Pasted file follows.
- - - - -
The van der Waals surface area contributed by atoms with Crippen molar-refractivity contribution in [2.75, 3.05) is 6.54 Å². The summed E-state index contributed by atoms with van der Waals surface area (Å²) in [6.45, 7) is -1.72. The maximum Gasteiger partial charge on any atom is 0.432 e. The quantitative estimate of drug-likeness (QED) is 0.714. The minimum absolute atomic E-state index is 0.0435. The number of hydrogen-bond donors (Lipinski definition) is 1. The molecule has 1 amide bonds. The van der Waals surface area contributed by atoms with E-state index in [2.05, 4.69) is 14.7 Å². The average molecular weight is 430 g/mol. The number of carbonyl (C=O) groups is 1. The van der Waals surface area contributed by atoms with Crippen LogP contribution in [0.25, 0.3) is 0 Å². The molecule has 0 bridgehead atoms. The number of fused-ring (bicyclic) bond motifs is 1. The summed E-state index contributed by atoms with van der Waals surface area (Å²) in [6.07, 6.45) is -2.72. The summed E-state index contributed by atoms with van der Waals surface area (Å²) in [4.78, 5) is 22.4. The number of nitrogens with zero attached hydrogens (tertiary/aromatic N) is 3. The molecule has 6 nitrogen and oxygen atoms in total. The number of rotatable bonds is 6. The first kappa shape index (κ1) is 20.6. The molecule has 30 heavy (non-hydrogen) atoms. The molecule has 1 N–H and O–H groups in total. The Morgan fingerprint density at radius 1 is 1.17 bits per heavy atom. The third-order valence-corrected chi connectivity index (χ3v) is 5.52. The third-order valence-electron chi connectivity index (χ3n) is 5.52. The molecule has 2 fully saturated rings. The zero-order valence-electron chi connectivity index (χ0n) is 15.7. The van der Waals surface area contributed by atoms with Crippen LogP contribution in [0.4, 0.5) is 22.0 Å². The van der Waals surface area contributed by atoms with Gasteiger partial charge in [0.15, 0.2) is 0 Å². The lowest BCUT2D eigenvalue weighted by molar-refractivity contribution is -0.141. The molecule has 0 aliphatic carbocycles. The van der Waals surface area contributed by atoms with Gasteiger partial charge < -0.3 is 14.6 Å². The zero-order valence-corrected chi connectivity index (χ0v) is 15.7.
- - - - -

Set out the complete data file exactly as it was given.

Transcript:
The van der Waals surface area contributed by atoms with Crippen molar-refractivity contribution in [2.75, 3.05) is 6.54 Å². The summed E-state index contributed by atoms with van der Waals surface area (Å²) in [6.45, 7) is -1.72. The maximum Gasteiger partial charge on any atom is 0.432 e. The quantitative estimate of drug-likeness (QED) is 0.714. The minimum absolute atomic E-state index is 0.0435. The number of hydrogen-bond donors (Lipinski definition) is 1. The molecule has 1 amide bonds. The van der Waals surface area contributed by atoms with E-state index in [2.05, 4.69) is 14.7 Å². The average molecular weight is 430 g/mol. The number of carbonyl (C=O) groups is 1. The van der Waals surface area contributed by atoms with Crippen LogP contribution in [0.25, 0.3) is 0 Å². The molecule has 0 bridgehead atoms. The number of fused-ring (bicyclic) bond motifs is 1. The summed E-state index contributed by atoms with van der Waals surface area (Å²) in [6.07, 6.45) is -2.72. The summed E-state index contributed by atoms with van der Waals surface area (Å²) in [4.78, 5) is 22.4. The number of nitrogens with zero attached hydrogens (tertiary/aromatic N) is 3. The molecule has 6 nitrogen and oxygen atoms in total. The number of rotatable bonds is 6. The first kappa shape index (κ1) is 20.6. The molecule has 30 heavy (non-hydrogen) atoms. The molecule has 1 N–H and O–H groups in total. The Morgan fingerprint density at radius 1 is 1.17 bits per heavy atom. The third-order valence-corrected chi connectivity index (χ3v) is 5.52. The third-order valence-electron chi connectivity index (χ3n) is 5.52. The molecule has 2 fully saturated rings. The zero-order valence-electron chi connectivity index (χ0n) is 15.7. The van der Waals surface area contributed by atoms with Crippen LogP contribution in [0.4, 0.5) is 22.0 Å². The van der Waals surface area contributed by atoms with Gasteiger partial charge in [0.15, 0.2) is 0 Å². The lowest BCUT2D eigenvalue weighted by molar-refractivity contribution is -0.141. The molecule has 0 aliphatic carbocycles. The van der Waals surface area contributed by atoms with Gasteiger partial charge < -0.3 is 14.6 Å². The zero-order valence-corrected chi connectivity index (χ0v) is 15.7.